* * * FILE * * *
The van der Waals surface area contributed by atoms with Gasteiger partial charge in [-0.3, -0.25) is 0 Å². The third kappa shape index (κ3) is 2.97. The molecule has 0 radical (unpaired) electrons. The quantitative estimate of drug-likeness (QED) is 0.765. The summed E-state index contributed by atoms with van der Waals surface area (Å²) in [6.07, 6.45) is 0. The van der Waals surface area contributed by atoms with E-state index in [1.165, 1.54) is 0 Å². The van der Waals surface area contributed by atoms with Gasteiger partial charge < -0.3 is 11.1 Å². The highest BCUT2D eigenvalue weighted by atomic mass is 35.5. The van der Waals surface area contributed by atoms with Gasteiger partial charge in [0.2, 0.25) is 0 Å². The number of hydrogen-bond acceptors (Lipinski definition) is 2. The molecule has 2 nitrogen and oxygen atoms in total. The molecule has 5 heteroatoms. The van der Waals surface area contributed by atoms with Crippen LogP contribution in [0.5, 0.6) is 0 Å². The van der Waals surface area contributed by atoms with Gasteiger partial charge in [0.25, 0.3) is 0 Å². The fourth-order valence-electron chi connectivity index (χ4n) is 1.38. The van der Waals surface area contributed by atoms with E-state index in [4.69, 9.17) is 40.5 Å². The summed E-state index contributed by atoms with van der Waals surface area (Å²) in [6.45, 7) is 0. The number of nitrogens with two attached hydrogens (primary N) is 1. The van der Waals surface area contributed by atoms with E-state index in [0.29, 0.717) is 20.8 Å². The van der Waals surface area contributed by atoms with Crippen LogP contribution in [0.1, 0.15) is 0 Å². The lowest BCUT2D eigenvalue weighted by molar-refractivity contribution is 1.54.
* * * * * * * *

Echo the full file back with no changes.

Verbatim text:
The van der Waals surface area contributed by atoms with Gasteiger partial charge in [-0.3, -0.25) is 0 Å². The third kappa shape index (κ3) is 2.97. The molecule has 0 radical (unpaired) electrons. The quantitative estimate of drug-likeness (QED) is 0.765. The summed E-state index contributed by atoms with van der Waals surface area (Å²) in [6.07, 6.45) is 0. The van der Waals surface area contributed by atoms with E-state index in [1.165, 1.54) is 0 Å². The van der Waals surface area contributed by atoms with Gasteiger partial charge < -0.3 is 11.1 Å². The highest BCUT2D eigenvalue weighted by atomic mass is 35.5. The van der Waals surface area contributed by atoms with Gasteiger partial charge in [0.2, 0.25) is 0 Å². The number of hydrogen-bond acceptors (Lipinski definition) is 2. The molecule has 2 nitrogen and oxygen atoms in total. The molecule has 5 heteroatoms. The van der Waals surface area contributed by atoms with Crippen LogP contribution in [0.5, 0.6) is 0 Å². The van der Waals surface area contributed by atoms with Gasteiger partial charge in [0.25, 0.3) is 0 Å². The fourth-order valence-electron chi connectivity index (χ4n) is 1.38. The van der Waals surface area contributed by atoms with E-state index in [4.69, 9.17) is 40.5 Å². The summed E-state index contributed by atoms with van der Waals surface area (Å²) in [6.45, 7) is 0. The number of nitrogens with two attached hydrogens (primary N) is 1. The van der Waals surface area contributed by atoms with E-state index in [0.29, 0.717) is 20.8 Å². The van der Waals surface area contributed by atoms with Crippen LogP contribution in [0.1, 0.15) is 0 Å². The lowest BCUT2D eigenvalue weighted by molar-refractivity contribution is 1.54.